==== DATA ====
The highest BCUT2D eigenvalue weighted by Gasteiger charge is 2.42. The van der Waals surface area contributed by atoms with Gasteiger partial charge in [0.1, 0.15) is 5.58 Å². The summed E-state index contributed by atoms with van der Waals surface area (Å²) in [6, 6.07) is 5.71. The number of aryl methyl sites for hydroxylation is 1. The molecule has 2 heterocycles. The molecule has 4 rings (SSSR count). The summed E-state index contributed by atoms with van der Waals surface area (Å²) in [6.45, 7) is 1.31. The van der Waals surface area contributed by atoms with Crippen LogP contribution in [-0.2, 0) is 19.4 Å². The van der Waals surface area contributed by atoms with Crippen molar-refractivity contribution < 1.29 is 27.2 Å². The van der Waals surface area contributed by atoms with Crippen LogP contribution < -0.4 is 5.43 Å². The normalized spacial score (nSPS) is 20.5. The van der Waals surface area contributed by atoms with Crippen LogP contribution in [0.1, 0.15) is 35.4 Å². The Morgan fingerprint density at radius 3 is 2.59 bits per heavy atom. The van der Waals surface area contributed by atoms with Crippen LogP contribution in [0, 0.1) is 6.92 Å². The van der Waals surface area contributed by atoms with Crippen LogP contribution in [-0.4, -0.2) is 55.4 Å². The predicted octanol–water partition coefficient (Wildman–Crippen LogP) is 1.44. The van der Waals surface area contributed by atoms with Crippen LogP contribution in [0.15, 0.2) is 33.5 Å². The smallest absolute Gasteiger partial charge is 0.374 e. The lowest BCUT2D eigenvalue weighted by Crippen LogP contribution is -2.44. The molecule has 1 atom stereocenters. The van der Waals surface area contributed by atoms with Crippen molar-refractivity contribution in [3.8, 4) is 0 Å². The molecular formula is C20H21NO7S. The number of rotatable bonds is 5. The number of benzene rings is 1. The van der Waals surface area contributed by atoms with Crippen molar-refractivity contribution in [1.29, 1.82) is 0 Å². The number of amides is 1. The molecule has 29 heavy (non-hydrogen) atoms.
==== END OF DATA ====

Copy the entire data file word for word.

The highest BCUT2D eigenvalue weighted by Gasteiger charge is 2.42. The van der Waals surface area contributed by atoms with Gasteiger partial charge in [0.1, 0.15) is 5.58 Å². The summed E-state index contributed by atoms with van der Waals surface area (Å²) in [6, 6.07) is 5.71. The number of aryl methyl sites for hydroxylation is 1. The molecule has 2 heterocycles. The molecule has 4 rings (SSSR count). The summed E-state index contributed by atoms with van der Waals surface area (Å²) in [6.45, 7) is 1.31. The van der Waals surface area contributed by atoms with Crippen LogP contribution in [-0.2, 0) is 19.4 Å². The van der Waals surface area contributed by atoms with Crippen molar-refractivity contribution < 1.29 is 27.2 Å². The van der Waals surface area contributed by atoms with Crippen LogP contribution < -0.4 is 5.43 Å². The normalized spacial score (nSPS) is 20.5. The van der Waals surface area contributed by atoms with Crippen LogP contribution in [0.1, 0.15) is 35.4 Å². The Morgan fingerprint density at radius 3 is 2.59 bits per heavy atom. The van der Waals surface area contributed by atoms with Crippen LogP contribution in [0, 0.1) is 6.92 Å². The van der Waals surface area contributed by atoms with Crippen LogP contribution in [-0.4, -0.2) is 55.4 Å². The predicted octanol–water partition coefficient (Wildman–Crippen LogP) is 1.44. The van der Waals surface area contributed by atoms with Crippen LogP contribution in [0.15, 0.2) is 33.5 Å². The smallest absolute Gasteiger partial charge is 0.374 e. The lowest BCUT2D eigenvalue weighted by Crippen LogP contribution is -2.44. The molecule has 1 atom stereocenters. The van der Waals surface area contributed by atoms with Crippen molar-refractivity contribution in [3.8, 4) is 0 Å². The molecular formula is C20H21NO7S. The number of rotatable bonds is 5. The number of benzene rings is 1. The van der Waals surface area contributed by atoms with Crippen molar-refractivity contribution in [1.29, 1.82) is 0 Å². The number of amides is 1. The molecule has 29 heavy (non-hydrogen) atoms.